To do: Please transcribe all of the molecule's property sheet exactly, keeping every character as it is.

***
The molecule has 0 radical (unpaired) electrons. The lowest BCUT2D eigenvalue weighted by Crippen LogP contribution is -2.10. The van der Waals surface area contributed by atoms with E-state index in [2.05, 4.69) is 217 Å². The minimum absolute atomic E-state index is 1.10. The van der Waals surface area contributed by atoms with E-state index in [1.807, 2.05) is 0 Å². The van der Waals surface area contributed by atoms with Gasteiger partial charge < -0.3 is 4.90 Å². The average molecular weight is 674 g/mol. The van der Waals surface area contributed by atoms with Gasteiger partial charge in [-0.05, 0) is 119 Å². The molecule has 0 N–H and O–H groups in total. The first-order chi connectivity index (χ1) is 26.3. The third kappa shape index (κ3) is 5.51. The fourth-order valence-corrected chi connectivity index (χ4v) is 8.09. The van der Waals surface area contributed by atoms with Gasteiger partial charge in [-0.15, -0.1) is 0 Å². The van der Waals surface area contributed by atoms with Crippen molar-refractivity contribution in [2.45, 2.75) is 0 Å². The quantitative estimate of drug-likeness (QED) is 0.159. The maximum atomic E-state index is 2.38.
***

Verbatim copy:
The molecule has 0 radical (unpaired) electrons. The lowest BCUT2D eigenvalue weighted by Crippen LogP contribution is -2.10. The van der Waals surface area contributed by atoms with E-state index in [2.05, 4.69) is 217 Å². The minimum absolute atomic E-state index is 1.10. The van der Waals surface area contributed by atoms with E-state index in [1.807, 2.05) is 0 Å². The van der Waals surface area contributed by atoms with Gasteiger partial charge < -0.3 is 4.90 Å². The average molecular weight is 674 g/mol. The van der Waals surface area contributed by atoms with Gasteiger partial charge in [-0.05, 0) is 119 Å². The molecule has 0 N–H and O–H groups in total. The first-order chi connectivity index (χ1) is 26.3. The third kappa shape index (κ3) is 5.51. The fourth-order valence-corrected chi connectivity index (χ4v) is 8.09. The van der Waals surface area contributed by atoms with Gasteiger partial charge in [-0.15, -0.1) is 0 Å². The van der Waals surface area contributed by atoms with Crippen molar-refractivity contribution in [2.45, 2.75) is 0 Å². The quantitative estimate of drug-likeness (QED) is 0.159. The maximum atomic E-state index is 2.38.